Have you ever felt like you totally rocked an interview? You had all your questions and answers prepared, the hiring manager really seemed impressed, and they even hinted at a call back. You wake up the next morning with a huge grin on your face expecting an email or a phone call, but you receive nothing. No worries, right? “They will probably get back to me tomorrow," you think to yourself.
However, tomorrow comes and goes, as does the next day and the day after that, all without a phone call or an email. Days turn into a week, and you begin to get a bit antsy. Hope starts to dwindle as the questions begin to mount.
- What's taking so long?
- Was my interview not as good as I thought?
- Did I say something wrong? Did I misread the cues?
- Was my writing sample terrible?
- Should I send another email?
- WHY HAVEN'T THEY CALLED ME BACK?
As time goes on, you are consumed by these questions and can think of nothing else. This is a dangerous time for any job seeker. This inner state of turmoil is often referred to as job offer anxiety.
What Is Job Offer Anxiety?
Job offer anxiety is the anxiousness and stress one feels usually while waiting for an interview or a callback. This anxiousness is frequently accompanied by tense behavior and rumination. People who suffer from this are in a never-ending search to discover why they haven't received an interview/callback when everything seemed promising.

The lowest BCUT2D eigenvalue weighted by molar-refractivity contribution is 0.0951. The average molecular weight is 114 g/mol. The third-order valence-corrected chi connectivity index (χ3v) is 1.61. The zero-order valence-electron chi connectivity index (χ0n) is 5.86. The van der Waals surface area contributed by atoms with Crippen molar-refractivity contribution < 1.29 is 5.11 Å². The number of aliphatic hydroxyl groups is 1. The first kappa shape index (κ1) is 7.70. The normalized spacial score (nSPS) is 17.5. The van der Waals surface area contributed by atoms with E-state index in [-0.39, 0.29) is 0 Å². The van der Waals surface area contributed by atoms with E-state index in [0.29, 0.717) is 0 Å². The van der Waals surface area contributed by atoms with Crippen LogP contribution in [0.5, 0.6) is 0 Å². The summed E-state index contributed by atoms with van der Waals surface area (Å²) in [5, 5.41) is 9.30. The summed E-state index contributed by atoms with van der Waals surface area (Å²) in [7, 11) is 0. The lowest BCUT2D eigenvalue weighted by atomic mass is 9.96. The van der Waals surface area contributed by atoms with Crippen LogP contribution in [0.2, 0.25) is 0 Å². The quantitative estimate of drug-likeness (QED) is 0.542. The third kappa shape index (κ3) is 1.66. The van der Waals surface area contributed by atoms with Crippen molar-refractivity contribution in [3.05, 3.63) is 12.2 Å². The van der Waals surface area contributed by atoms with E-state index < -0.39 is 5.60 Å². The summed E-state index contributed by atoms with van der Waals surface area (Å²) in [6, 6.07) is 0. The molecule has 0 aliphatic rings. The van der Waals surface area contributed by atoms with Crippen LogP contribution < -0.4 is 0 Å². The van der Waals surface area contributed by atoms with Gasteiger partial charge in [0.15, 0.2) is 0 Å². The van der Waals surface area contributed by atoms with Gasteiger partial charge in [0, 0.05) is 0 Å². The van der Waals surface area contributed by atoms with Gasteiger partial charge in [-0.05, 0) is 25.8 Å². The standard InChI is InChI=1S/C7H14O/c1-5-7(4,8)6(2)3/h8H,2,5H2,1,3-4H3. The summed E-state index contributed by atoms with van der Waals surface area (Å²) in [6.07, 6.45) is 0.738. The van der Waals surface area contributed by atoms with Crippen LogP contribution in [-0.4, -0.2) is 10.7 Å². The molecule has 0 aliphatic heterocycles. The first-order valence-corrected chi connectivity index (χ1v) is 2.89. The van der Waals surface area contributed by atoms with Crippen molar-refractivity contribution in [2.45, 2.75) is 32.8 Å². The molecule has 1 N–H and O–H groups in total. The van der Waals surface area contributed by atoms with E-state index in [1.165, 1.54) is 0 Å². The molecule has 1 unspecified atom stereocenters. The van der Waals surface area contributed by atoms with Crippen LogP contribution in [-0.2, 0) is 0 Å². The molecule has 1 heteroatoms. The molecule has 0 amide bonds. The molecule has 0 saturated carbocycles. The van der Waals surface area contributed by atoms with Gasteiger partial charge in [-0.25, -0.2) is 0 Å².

In a struggle to answer this question, job seekers start to second-guess their interview and writing skills as each day passes. They blame themselves for not getting the call and their confidence all but disappears. Job offer anxiety can even affect job seekers after they have received an offer.
For instance, a job seeker may receive a job offer that happens to be their second choice. The question of whether to accept the offer or wait for their first choice now arises. This may cause unnecessary panic in the applicant which can lead to a misguided decision. Even just waiting for a callback is extremely destructive to the job search. You end up losing focus and wasting valuable time that could be spent pursuing other job opportunities.
If you have ever suffered from job offer anxiety, have no fear. Here are some specific causes of job offer anxiety and ways to overcome them.
Cause #1 - Forgetting To Continue The Job Search
The solution: Apply for other jobs.
This advice seems obvious, but many people become so focused on the callback that they forget about the end goal: getting a job.
What better way to distract yourself than to continue looking for other jobs? Continuing your job search allows you to take your mind off the callback and get back to using your time wisely. Sitting around and waiting for the perfect job to get back to you isn't productive and won't get you anywhere closer to realizing your goal.
And who knows? While you are being focused and productive, time will pass a lot more quickly and you might finally get that callback you were waiting for, and if not, at least you expanded your job opportunities.
Cause #2 - Restlessness And Insomnia
The solution: Exercise.